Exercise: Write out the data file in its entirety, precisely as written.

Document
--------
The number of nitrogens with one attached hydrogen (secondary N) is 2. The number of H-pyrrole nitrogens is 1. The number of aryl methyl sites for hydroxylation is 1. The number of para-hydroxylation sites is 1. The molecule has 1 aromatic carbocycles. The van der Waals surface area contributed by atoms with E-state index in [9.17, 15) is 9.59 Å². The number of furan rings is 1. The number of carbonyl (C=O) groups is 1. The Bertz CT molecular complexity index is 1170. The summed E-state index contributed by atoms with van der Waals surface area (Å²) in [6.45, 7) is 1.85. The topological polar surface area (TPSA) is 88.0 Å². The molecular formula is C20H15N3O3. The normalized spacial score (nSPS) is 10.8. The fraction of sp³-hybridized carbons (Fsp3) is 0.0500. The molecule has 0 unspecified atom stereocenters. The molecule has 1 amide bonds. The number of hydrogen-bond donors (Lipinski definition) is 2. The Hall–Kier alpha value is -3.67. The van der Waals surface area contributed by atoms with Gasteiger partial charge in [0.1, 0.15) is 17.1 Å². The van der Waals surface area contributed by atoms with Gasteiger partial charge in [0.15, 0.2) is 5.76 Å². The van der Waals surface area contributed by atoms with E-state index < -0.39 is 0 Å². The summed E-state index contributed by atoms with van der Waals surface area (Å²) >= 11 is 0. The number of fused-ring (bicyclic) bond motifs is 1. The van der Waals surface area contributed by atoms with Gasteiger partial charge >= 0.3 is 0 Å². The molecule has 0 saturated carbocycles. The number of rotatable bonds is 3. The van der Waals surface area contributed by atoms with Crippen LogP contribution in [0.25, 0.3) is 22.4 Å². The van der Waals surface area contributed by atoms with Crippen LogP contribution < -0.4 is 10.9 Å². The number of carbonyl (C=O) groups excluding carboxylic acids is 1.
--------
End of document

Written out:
The number of nitrogens with one attached hydrogen (secondary N) is 2. The number of H-pyrrole nitrogens is 1. The number of aryl methyl sites for hydroxylation is 1. The number of para-hydroxylation sites is 1. The molecule has 1 aromatic carbocycles. The van der Waals surface area contributed by atoms with E-state index in [9.17, 15) is 9.59 Å². The number of furan rings is 1. The number of carbonyl (C=O) groups is 1. The Bertz CT molecular complexity index is 1170. The summed E-state index contributed by atoms with van der Waals surface area (Å²) in [6.45, 7) is 1.85. The topological polar surface area (TPSA) is 88.0 Å². The molecular formula is C20H15N3O3. The normalized spacial score (nSPS) is 10.8. The fraction of sp³-hybridized carbons (Fsp3) is 0.0500. The molecule has 0 unspecified atom stereocenters. The molecule has 1 amide bonds. The number of hydrogen-bond donors (Lipinski definition) is 2. The Hall–Kier alpha value is -3.67. The van der Waals surface area contributed by atoms with Gasteiger partial charge in [0.1, 0.15) is 17.1 Å². The van der Waals surface area contributed by atoms with Gasteiger partial charge in [0.15, 0.2) is 5.76 Å². The van der Waals surface area contributed by atoms with E-state index < -0.39 is 0 Å². The summed E-state index contributed by atoms with van der Waals surface area (Å²) >= 11 is 0. The number of fused-ring (bicyclic) bond motifs is 1. The van der Waals surface area contributed by atoms with Gasteiger partial charge >= 0.3 is 0 Å². The molecule has 0 saturated carbocycles. The number of rotatable bonds is 3. The van der Waals surface area contributed by atoms with Crippen LogP contribution in [0.25, 0.3) is 22.4 Å². The van der Waals surface area contributed by atoms with Crippen LogP contribution < -0.4 is 10.9 Å². The number of carbonyl (C=O) groups excluding carboxylic acids is 1.